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Cape Codders step up to help migrants sheltered in motels

Sen. Julian Cyr said the organizations are hoping to provide food for the migrant families. This file image is from Cape Cod Council of Churches, which may receive donations for the families.
 Cape Cod Council of Churches
Sen. Julian Cyr said the organizations are hoping to provide food for the migrant families. This file image is from Cape Cod Council of Churches, which may receive donations.

Cape Codders are beginning to organize to help migrants placed in emergency shelters on the Cape.

Nonprofits, clergy, and others met Thursday on a video call hosted by state Sen. Julian Cyr.

In a phone interview afterward, he said one thing the organizations are talking about providing is breakfast, because the state’s contracts with motels only cover lunch and dinner.

“We discussed how we can harness some food resources and nutritional resources through the WIC program and through our family pantries,” he said.

“WIC” is the common name for a federal food program called the Special Supplemental Nutrition Program for Women, Infants, and Children.

Participants on the call also discussed how to coordinate donations to the Cape Cod Council of Churches, Cyr said. They are still working to designate centralized points to accept donations and volunteers.

The state has placed families at Joint Base Cape Cod and motels in Bourne and Yarmouth. Six families were initially sent to Eastham, but Cyr said they were relocated after 10 days because the area was deemed too distant from necessary services.

The families are receiving shelter as part of the state’s Emergency Assistance program, which is open to homeless families — migrant or not — if they have children and meet other criteria.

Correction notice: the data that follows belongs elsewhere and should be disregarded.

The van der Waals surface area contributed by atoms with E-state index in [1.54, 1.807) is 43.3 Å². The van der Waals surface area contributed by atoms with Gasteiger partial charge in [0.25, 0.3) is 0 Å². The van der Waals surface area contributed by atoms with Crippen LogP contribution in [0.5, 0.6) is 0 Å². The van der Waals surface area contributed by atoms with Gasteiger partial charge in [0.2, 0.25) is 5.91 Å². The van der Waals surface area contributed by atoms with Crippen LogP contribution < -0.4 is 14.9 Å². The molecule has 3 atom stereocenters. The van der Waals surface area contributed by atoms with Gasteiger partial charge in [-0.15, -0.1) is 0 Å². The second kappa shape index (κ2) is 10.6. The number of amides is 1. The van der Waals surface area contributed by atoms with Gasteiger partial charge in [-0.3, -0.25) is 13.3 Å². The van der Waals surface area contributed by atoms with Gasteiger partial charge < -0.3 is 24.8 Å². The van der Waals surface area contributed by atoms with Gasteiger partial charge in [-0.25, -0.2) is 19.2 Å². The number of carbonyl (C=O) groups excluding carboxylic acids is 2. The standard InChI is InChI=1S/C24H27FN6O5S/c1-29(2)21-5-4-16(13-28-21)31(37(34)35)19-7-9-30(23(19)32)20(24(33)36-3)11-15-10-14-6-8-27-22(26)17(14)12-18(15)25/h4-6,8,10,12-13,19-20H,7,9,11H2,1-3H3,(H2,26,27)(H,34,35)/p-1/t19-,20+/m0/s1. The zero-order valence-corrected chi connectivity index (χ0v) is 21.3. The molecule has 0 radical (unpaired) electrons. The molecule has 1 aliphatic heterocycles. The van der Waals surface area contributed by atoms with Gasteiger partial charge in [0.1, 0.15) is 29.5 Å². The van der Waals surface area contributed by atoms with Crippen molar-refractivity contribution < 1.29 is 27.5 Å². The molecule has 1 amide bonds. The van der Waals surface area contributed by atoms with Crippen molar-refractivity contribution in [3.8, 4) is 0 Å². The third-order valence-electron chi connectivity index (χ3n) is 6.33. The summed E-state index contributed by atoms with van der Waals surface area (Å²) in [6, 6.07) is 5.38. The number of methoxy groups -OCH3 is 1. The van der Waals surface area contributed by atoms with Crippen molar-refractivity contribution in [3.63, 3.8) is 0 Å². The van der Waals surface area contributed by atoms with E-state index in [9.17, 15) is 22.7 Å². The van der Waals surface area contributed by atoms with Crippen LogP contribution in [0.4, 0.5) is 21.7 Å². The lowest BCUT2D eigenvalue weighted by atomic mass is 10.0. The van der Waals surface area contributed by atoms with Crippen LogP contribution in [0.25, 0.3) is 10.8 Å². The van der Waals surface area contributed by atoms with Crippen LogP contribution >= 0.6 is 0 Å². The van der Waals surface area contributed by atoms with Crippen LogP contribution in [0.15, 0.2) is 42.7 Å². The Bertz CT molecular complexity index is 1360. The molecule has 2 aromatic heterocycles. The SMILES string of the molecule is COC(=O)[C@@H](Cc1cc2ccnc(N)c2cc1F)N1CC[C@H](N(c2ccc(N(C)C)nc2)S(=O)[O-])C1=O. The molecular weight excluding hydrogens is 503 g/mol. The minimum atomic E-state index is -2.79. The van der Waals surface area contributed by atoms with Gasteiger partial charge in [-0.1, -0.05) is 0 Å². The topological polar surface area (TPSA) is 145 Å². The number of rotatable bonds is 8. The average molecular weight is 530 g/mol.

Cyr said 800 new families have sought shelter in the last month.

“There's a tremendous strain on the state,” he said. “The governor and her team are trying to do the best they can. And what we're trying to do here on Cape Cod is to make sure that we're assisting in those efforts.”

At traditional shelters, state employees help families search for permanent housing. But that may not happen at hotels and motels.

Kevin Connor, press secretary in the Healey administration’s Executive Office of Housing and Livable Communities, said the state doesn’t have enough staff to provide housing placement help at all of the hotels and motels used as overflow shelters.

Meanwhile, the number of migrants seeking shelter in Massachusetts is growing.

Connor said about 6,400 families are living in emergency shelters — more than double the number a year ago. That figure includes both migrants and U.S. citizens, though the administration says many are recent migrants.

Of those in shelter, more than 1,800 families were staying in hotels or motels as of August, the Healey administration said.

Cyr said using lodging as overflow shelters for the homeless isn’t new, but it is increasing.

“Although families being housed in motels is new to Cape Cod in recent weeks, this is not new across Massachusetts,” he said. “Eighty communities, to date, have families in the emergency shelter program that's relying on hotels and motels. And we're really seeing a significant influx.”

Local organizations are reviving some of the avenues of cooperation they created when migrants from Venezuela were flown to Martha’s Vineyard at the direction of Florida Gov. Ron DeSantis, he said.

Jennette Barnes is a reporter and producer. Named a Master Reporter by the New England Society of News Editors, she brings more than 20 years of news experience to CAI.